|Under this heading not only papier-maché, but also items made of "elastoline", "lineol", plaster and other non-plastic composite material.|
|With the exception of the first photos, showing front and back, being 18cm high, all the other elves or gnomes are between 8-12cm high. Their faces are all papier maché, cotton and pinecone body, and either used as table decorations or under the tree. They are often called "pinecone dwarfs".|
|Below a variety of other elves|
the hole and cardboard ring in the base, I have no idea what they were
intended for, except maybe candy containers. Therefor also shown in the candy container page. They measure
10 and 10,5cm high. According to Daniela they are indeed candy containers, missing their insert .
|Composition or papier maché musical dwarfs, rather crudely made and with a hook in the head for hanging on the tree; others have a metal pin and are probably cake decorations; they are between 4,5cm and 5cm high|
|Snowmen and a rabbit|
|The snowmen have paper hats with the exception of the one with his igloo. His is a plastic hat, so he may be younger.|
Decorated with Venetian dew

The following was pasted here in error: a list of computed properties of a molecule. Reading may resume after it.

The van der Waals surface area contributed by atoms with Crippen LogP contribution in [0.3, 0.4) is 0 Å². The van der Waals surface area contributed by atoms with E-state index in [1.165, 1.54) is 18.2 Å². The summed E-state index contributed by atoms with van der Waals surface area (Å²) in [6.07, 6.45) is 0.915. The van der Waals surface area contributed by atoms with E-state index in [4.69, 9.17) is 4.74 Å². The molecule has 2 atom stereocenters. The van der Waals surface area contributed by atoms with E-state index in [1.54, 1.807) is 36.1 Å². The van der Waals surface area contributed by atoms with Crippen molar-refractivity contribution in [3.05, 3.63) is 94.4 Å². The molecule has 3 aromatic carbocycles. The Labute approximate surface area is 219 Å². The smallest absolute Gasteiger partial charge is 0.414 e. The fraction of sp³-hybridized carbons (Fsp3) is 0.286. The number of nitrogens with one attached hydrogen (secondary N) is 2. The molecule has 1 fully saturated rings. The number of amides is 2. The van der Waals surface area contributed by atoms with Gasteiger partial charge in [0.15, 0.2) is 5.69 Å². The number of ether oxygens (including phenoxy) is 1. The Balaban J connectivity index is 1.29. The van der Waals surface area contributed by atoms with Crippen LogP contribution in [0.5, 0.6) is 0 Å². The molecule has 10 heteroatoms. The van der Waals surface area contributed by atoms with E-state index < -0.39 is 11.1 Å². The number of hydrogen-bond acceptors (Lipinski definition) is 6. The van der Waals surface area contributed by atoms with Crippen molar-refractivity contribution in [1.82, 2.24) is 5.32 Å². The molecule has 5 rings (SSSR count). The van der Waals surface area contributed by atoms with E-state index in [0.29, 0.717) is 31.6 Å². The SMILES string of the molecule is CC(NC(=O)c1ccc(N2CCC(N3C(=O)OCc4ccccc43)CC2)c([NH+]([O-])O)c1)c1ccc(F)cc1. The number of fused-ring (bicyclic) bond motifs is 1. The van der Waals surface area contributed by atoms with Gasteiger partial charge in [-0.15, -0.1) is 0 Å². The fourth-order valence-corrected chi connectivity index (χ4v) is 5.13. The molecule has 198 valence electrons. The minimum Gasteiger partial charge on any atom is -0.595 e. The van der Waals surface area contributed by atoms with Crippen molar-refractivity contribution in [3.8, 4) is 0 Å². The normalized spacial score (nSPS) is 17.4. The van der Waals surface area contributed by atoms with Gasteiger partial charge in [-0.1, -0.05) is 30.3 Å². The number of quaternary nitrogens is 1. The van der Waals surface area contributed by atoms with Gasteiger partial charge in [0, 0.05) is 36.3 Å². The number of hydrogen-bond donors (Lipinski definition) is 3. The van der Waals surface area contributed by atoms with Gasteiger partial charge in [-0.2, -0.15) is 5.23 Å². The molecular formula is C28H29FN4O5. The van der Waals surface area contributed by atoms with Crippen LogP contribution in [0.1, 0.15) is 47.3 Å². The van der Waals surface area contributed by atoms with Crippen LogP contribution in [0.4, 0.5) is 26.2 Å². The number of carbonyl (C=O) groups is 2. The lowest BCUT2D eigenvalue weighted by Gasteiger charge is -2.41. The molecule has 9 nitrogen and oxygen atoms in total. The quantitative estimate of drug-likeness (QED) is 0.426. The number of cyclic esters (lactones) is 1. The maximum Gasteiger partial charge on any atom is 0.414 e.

|Plaster angels, singing and playing music, some are marked "MSA" on the back and some "MSA" on the base in a rectangular gold colored panel; standing angels are ca 9cm high.
Papier maché or plaster angel with paper tree and a basket sitting on a wooden sledge, decorated with glitter; unmarked; 13cm long by ca 11cm high; also shown under "candy containers, no. 84"
"Krampus" is St. Nicolaus's companion, the bearer of gifts for the good children on December 6, while terrifying Krampus is the bad guy, punishing the naughty children, similar to the Belgian and Netherlands' "Black Pete". He has the looks of a devil, complete with two horns and very often sticking his tongue out; his face mostly either black, red or flesh colored.
It seems that sometimes the companion was also a soldier, although I cannot find much about him.
In the book "Weihnachtszeit" is a whole chapter about Krampus. When googling there is quite some information on the Krampus tradition, eg. http://en.wikipedia.org/wiki/Companions_of_Saint_Nicholas